The soldiers led Jesus away into the palace (that is, the Praetorium) and called together the whole company of soldiers. They put a purple robe on him, then twisted together a crown of thorns and set it on him. And they began to call out to him, “Hail, king of the Jews!”
When we think of a crown, we imagine something that Napoleon, Queen Elizabeth or Elsa the Snow Queen from Frozen would wear. To us, a crown of thorns means thorns from a rose bush with short, pudgy thorns.
I’m convinced the crown Jesus wore wasn’t none of these. While in the Garden of Gethsemane, we saw thorns recently pruned from bushes. The pictured thorns were in a refuse pile when I rescued them. Look closely. The thorns are 4-5 inches long. Imagine these thorns woven into a crown and pushed down over the top of a person’s head to make sure the crown would stay on. Are you getting a different picture?
To secure a crown on Jesus’ head required some thorns be pushed into the skull. These thorns are spiky. Not a pleasant feeling. Jesus’ crown is not a beautiful crown. It’s a crown of jest. Imagine the thorns causing blood to drip down Jesus’ face. Why would a person allow the soldiers to make fun of him, with a crown, a purple robe and mocking? Because he had to.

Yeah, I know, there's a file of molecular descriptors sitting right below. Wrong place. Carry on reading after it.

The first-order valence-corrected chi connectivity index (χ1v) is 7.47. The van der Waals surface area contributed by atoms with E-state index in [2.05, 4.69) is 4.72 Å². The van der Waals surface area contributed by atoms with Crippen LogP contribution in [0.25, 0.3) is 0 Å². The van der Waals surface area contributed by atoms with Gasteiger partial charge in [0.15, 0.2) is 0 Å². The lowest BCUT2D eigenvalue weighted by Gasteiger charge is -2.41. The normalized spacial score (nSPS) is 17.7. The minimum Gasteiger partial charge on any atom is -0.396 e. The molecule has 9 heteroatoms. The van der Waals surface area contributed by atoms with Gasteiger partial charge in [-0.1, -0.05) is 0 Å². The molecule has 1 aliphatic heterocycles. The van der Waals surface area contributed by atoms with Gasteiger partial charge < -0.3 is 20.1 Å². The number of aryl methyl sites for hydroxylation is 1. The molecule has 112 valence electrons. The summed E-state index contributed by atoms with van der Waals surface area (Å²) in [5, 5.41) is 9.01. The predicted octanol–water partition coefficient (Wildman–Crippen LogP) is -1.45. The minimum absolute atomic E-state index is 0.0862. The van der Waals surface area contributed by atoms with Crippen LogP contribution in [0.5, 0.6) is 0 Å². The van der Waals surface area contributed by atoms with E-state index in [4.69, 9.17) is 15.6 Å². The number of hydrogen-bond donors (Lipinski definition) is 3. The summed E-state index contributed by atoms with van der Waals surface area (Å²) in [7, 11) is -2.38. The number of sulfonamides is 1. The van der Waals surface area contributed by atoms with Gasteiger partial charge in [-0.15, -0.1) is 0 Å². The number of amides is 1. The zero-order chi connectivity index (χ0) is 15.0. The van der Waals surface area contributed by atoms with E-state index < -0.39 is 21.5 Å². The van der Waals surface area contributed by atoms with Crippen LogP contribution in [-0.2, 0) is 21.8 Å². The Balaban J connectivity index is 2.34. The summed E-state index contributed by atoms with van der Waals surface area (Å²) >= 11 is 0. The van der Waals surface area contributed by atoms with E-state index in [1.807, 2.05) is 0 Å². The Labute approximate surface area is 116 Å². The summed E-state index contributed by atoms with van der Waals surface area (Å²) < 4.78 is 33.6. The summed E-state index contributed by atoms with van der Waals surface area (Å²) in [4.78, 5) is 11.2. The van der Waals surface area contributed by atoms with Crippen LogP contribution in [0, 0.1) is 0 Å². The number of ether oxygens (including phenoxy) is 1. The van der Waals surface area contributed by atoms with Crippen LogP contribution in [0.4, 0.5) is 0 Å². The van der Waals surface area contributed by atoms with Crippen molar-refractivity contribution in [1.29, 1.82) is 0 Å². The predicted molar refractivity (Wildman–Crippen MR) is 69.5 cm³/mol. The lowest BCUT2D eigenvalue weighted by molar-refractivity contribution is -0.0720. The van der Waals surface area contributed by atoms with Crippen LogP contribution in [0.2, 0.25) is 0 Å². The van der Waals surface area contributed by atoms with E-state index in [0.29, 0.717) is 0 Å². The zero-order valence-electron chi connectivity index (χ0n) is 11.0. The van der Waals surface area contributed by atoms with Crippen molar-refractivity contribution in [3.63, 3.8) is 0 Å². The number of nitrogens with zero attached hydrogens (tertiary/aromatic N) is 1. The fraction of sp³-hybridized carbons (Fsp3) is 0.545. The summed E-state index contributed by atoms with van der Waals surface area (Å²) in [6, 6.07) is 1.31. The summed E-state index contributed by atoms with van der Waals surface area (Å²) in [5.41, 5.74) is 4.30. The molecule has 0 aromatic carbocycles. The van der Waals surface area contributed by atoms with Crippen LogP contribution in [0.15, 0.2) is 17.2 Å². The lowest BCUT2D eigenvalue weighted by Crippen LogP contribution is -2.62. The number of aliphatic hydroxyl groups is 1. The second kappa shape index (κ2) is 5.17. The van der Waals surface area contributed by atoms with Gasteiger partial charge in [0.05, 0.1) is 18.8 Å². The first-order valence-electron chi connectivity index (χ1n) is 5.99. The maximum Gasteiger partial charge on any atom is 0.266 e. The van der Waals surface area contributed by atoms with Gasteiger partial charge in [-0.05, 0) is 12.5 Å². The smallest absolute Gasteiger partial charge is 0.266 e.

I recently saw the movie 12 Years a Slave. It tells the true story of how a free African-American man from Washington D.C. was sold into slavery. In the mid-1800’s, he spent 12 years working for white masters. While traveling to a master’s farm, another slave tells him to say as little as possible and not let the master know he can read and write. This is necessary for survival.
For many American people, we feel it is important to stand up for ourselves, defend our position, make sure justice is fair. Contrarily, this man follows the advice most of the time. Near the movie’s end, he takes a risk hoping it will lead to freedom.
Jesus never tries to barter, beg or negotiate with Pilate, the soldiers or the religious leaders. He just accepts his lot. He’s the King of the Jews, the Son of God, crown of thorns and all. Why did he allow the mocking, the beating, the humiliation? Simple. Because he loves you.
Lord God, it is hard to understand how nasty and awful your death was. We prefer it to not be so horrendous. When confronted with the real side of your death, it’s more than we can stomach. Thank you for accepting this lot. Thank you for being willing. Thank you for dying. Amen.
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